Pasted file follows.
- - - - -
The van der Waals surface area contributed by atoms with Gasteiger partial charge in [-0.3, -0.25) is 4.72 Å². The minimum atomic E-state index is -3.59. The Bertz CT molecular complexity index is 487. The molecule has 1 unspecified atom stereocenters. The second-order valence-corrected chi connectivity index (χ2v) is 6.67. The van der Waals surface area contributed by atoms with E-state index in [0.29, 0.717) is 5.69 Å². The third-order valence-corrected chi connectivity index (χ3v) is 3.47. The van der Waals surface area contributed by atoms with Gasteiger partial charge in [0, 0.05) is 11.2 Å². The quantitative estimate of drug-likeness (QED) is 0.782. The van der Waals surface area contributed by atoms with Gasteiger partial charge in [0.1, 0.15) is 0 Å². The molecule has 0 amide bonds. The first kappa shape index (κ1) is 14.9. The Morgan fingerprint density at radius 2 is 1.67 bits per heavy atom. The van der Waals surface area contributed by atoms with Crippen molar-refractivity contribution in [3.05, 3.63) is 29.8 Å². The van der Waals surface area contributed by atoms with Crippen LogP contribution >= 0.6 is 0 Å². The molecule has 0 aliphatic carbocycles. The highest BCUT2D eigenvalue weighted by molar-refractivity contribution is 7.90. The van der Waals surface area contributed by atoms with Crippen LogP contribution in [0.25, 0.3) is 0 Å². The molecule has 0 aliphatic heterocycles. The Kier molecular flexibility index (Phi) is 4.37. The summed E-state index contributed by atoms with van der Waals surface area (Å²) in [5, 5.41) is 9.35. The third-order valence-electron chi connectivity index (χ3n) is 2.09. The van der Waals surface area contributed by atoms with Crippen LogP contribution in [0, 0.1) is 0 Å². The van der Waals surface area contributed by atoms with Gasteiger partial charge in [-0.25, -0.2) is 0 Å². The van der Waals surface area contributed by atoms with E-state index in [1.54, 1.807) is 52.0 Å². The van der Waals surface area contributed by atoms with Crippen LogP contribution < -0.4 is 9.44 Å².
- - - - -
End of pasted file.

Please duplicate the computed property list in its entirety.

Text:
The van der Waals surface area contributed by atoms with Gasteiger partial charge in [-0.3, -0.25) is 4.72 Å². The minimum atomic E-state index is -3.59. The Bertz CT molecular complexity index is 487. The molecule has 1 unspecified atom stereocenters. The second-order valence-corrected chi connectivity index (χ2v) is 6.67. The van der Waals surface area contributed by atoms with E-state index in [0.29, 0.717) is 5.69 Å². The third-order valence-corrected chi connectivity index (χ3v) is 3.47. The van der Waals surface area contributed by atoms with Gasteiger partial charge in [0, 0.05) is 11.2 Å². The quantitative estimate of drug-likeness (QED) is 0.782. The van der Waals surface area contributed by atoms with Gasteiger partial charge in [0.1, 0.15) is 0 Å². The molecule has 0 amide bonds. The first kappa shape index (κ1) is 14.9. The Morgan fingerprint density at radius 2 is 1.67 bits per heavy atom. The van der Waals surface area contributed by atoms with Crippen molar-refractivity contribution in [3.05, 3.63) is 29.8 Å². The van der Waals surface area contributed by atoms with Crippen LogP contribution >= 0.6 is 0 Å². The molecule has 0 aliphatic carbocycles. The highest BCUT2D eigenvalue weighted by molar-refractivity contribution is 7.90. The van der Waals surface area contributed by atoms with Crippen LogP contribution in [0.25, 0.3) is 0 Å². The molecule has 0 aliphatic heterocycles. The Kier molecular flexibility index (Phi) is 4.37. The summed E-state index contributed by atoms with van der Waals surface area (Å²) in [5, 5.41) is 9.35. The third-order valence-electron chi connectivity index (χ3n) is 2.09. The van der Waals surface area contributed by atoms with Crippen LogP contribution in [0, 0.1) is 0 Å². The van der Waals surface area contributed by atoms with Gasteiger partial charge in [-0.25, -0.2) is 0 Å². The van der Waals surface area contributed by atoms with E-state index in [1.54, 1.807) is 52.0 Å². The van der Waals surface area contributed by atoms with Crippen LogP contribution < -0.4 is 9.44 Å².